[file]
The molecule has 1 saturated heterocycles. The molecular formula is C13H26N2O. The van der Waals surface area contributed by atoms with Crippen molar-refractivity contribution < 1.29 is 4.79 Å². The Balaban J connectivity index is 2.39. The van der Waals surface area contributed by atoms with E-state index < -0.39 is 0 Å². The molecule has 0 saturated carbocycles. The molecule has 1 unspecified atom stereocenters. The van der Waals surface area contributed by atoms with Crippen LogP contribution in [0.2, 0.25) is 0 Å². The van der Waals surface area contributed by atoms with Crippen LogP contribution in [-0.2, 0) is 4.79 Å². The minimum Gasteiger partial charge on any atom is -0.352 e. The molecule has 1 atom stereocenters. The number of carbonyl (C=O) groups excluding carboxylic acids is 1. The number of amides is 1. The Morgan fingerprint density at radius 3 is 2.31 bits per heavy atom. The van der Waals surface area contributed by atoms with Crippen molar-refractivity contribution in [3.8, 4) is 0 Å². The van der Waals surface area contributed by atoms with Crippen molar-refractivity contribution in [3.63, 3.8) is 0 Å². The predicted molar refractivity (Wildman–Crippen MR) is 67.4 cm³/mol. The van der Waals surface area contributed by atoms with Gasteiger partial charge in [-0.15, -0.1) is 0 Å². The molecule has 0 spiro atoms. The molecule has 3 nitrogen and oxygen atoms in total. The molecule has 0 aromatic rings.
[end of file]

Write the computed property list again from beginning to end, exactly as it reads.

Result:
The molecule has 1 saturated heterocycles. The molecular formula is C13H26N2O. The van der Waals surface area contributed by atoms with Crippen molar-refractivity contribution < 1.29 is 4.79 Å². The Balaban J connectivity index is 2.39. The van der Waals surface area contributed by atoms with E-state index < -0.39 is 0 Å². The molecule has 0 saturated carbocycles. The molecule has 1 unspecified atom stereocenters. The van der Waals surface area contributed by atoms with Crippen LogP contribution in [0.2, 0.25) is 0 Å². The van der Waals surface area contributed by atoms with Crippen LogP contribution in [-0.2, 0) is 4.79 Å². The minimum Gasteiger partial charge on any atom is -0.352 e. The molecule has 1 atom stereocenters. The number of carbonyl (C=O) groups excluding carboxylic acids is 1. The number of amides is 1. The Morgan fingerprint density at radius 3 is 2.31 bits per heavy atom. The van der Waals surface area contributed by atoms with Crippen molar-refractivity contribution in [3.8, 4) is 0 Å². The van der Waals surface area contributed by atoms with Crippen molar-refractivity contribution in [3.63, 3.8) is 0 Å². The predicted molar refractivity (Wildman–Crippen MR) is 67.4 cm³/mol. The van der Waals surface area contributed by atoms with Gasteiger partial charge in [-0.15, -0.1) is 0 Å². The molecule has 0 spiro atoms. The molecule has 3 nitrogen and oxygen atoms in total. The molecule has 0 aromatic rings.